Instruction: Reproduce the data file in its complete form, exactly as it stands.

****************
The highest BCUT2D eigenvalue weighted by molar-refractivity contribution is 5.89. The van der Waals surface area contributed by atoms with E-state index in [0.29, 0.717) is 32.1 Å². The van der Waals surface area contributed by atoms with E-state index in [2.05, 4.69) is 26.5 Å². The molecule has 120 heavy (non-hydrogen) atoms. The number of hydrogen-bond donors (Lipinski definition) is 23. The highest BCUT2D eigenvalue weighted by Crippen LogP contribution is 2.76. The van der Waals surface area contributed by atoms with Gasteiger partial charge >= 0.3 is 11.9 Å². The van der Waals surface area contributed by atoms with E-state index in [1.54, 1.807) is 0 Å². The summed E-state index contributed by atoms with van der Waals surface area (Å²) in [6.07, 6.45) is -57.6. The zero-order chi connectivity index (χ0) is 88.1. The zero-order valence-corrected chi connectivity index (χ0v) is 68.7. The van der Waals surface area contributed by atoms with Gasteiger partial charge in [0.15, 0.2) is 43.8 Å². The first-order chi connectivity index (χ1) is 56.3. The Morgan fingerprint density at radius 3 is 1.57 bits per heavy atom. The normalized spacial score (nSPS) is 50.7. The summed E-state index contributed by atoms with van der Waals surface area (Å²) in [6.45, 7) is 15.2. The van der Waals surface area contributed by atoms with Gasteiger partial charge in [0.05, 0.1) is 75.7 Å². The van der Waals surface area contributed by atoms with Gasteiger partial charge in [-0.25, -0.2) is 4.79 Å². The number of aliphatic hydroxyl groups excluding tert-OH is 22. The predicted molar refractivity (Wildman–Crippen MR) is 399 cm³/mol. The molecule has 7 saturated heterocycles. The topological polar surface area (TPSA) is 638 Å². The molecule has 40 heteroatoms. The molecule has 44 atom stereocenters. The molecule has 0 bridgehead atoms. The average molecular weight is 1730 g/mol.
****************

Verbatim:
The highest BCUT2D eigenvalue weighted by molar-refractivity contribution is 5.89. The van der Waals surface area contributed by atoms with E-state index in [0.29, 0.717) is 32.1 Å². The van der Waals surface area contributed by atoms with E-state index in [2.05, 4.69) is 26.5 Å². The molecule has 120 heavy (non-hydrogen) atoms. The number of hydrogen-bond donors (Lipinski definition) is 23. The highest BCUT2D eigenvalue weighted by Crippen LogP contribution is 2.76. The van der Waals surface area contributed by atoms with Gasteiger partial charge >= 0.3 is 11.9 Å². The van der Waals surface area contributed by atoms with E-state index in [1.54, 1.807) is 0 Å². The summed E-state index contributed by atoms with van der Waals surface area (Å²) in [6.07, 6.45) is -57.6. The zero-order chi connectivity index (χ0) is 88.1. The zero-order valence-corrected chi connectivity index (χ0v) is 68.7. The van der Waals surface area contributed by atoms with Gasteiger partial charge in [0.15, 0.2) is 43.8 Å². The first-order chi connectivity index (χ1) is 56.3. The Morgan fingerprint density at radius 3 is 1.57 bits per heavy atom. The normalized spacial score (nSPS) is 50.7. The summed E-state index contributed by atoms with van der Waals surface area (Å²) in [6.45, 7) is 15.2. The van der Waals surface area contributed by atoms with Gasteiger partial charge in [0.05, 0.1) is 75.7 Å². The van der Waals surface area contributed by atoms with Gasteiger partial charge in [-0.25, -0.2) is 4.79 Å². The number of aliphatic hydroxyl groups excluding tert-OH is 22. The predicted molar refractivity (Wildman–Crippen MR) is 399 cm³/mol. The molecule has 7 saturated heterocycles. The topological polar surface area (TPSA) is 638 Å². The molecule has 40 heteroatoms. The molecule has 44 atom stereocenters. The molecule has 0 bridgehead atoms. The average molecular weight is 1730 g/mol.